Benjamin Percy: A Look at His Genre-Busting Work

Benjamin Percy (photo by Arnad Chakladar)

Benjamin Percy, who has taught creative writing at Iowa State and the University of Iowa, doesn’t have time for genre categories and limitations.

In a 2015 interview, he told me, “Everybody fusses over labels. Call me whatever you want. I grew up on genre. Western, fantasy, sci-fi, horror, spy, thriller, mystery—whatever—I read it with pleasure, wanting to know what happened next. Then I stepped into my first writing workshop in college and was told that kind writing was forbidden . . . but I never fell out of love with genre. And I guess my writing is a sort of hybridized beast. I will describe—with pretty sentences—helicopters exploding. I hope for artfulness, but I also hope to bring a propulsive energy to the page.”

Percy blends that artfulness and energy in a variety of formats—short stories, novels, essays, comics, and most recently, podcasts. I’m a long-standing fan of his work, dating back to his first novel, 2010’s The Wilding. In 2015, I chose his novel The Dead Lands—a post-apocalyptic reimagining of the journey of Lewis and Clark—as one of my top five books of the year.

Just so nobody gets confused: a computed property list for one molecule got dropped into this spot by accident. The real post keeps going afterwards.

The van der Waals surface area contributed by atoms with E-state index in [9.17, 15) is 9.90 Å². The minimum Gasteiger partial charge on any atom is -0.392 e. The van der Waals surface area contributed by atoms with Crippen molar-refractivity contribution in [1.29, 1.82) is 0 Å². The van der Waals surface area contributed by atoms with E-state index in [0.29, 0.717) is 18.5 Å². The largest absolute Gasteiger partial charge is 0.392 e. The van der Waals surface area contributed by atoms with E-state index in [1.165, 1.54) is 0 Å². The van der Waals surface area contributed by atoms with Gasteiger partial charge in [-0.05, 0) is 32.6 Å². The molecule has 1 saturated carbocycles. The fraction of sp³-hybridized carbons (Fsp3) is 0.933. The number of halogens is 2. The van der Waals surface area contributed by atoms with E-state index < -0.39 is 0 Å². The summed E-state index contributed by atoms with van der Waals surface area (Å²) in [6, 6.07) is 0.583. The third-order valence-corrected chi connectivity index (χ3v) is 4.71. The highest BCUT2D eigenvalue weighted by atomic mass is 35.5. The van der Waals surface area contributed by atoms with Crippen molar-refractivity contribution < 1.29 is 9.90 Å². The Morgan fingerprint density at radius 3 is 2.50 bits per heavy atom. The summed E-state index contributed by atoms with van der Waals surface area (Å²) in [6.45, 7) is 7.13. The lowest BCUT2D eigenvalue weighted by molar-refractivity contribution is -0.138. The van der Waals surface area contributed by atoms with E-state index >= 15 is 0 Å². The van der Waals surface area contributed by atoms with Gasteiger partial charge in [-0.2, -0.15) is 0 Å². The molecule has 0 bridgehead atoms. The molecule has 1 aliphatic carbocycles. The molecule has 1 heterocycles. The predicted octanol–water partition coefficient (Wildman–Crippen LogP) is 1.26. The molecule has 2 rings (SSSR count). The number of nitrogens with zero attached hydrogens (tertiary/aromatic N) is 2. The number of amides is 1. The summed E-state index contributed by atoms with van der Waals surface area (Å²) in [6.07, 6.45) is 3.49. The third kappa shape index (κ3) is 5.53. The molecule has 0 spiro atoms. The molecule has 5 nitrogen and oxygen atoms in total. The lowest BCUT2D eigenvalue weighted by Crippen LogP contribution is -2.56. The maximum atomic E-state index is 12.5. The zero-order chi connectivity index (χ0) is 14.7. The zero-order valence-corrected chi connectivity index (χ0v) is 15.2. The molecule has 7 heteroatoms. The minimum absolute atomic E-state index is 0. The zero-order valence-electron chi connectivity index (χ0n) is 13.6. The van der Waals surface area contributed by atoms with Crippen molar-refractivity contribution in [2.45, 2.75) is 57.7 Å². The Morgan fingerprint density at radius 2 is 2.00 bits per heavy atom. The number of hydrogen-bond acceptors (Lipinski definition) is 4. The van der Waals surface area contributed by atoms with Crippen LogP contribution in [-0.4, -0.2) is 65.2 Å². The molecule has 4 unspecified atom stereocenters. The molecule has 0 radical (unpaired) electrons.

I have avidly followed his work in comics, as well. His longest run to date has been on DC Comics’ Green Arrow, taking the character from the tail end of DC’s New 52 initiative through six volumes of the company’s Rebirth storylines. Perry has also spent some time with various characters from Gotham City, including Batman, Nightwing, and the current Robin—Damian Wayne—as leader of the Teen Titans.

Percy’s work is character driven, but he also has a gift for making the environment in which his characters find themselves a major part of his tales. Often, the natural world—or some perversion of it—serves as an antagonist or goad.

Percy has taken those themes off the page and into our earbuds—and he’s found the perfect character for his brand of storytelling. In Wolverine: The Long Night, Percy takes Marvel Comics’ hugely popular antihero to Alaska, where he may or may not have committed a series of brutal murders. The podcast stars Richard Armitage as the title character, and Percy exploits the character’s angst and thirst for redemption every bit as effectively as he employs Wolverine’s adamantium claws.

The unforgiving landscape of Alaska and a religious leader’s insistence that the land is a nexus of power are major aspects of the plot and are of a piece with Percy’s prose and comics work (sharp-eyed and -eared Green Arrow readers might also notice a connection between Percy’s Alaska as depicted in his DC work and in his Marvel work).

A second season of the Wolverine podcast—The Lost Trail—is now available, and I’m looking forward to spending more time with Percy’s take on the character. Similarly, I’m eager to read Percy’s forthcoming short story collection, Suicide Woods, set for release this October. Whether you delve into his novels and stories, his comics, or his podcast scripts, Percy—true to his own reading passions—will keep you engrossed in his story. And that story, regardless of format, will be well wrought, indeed.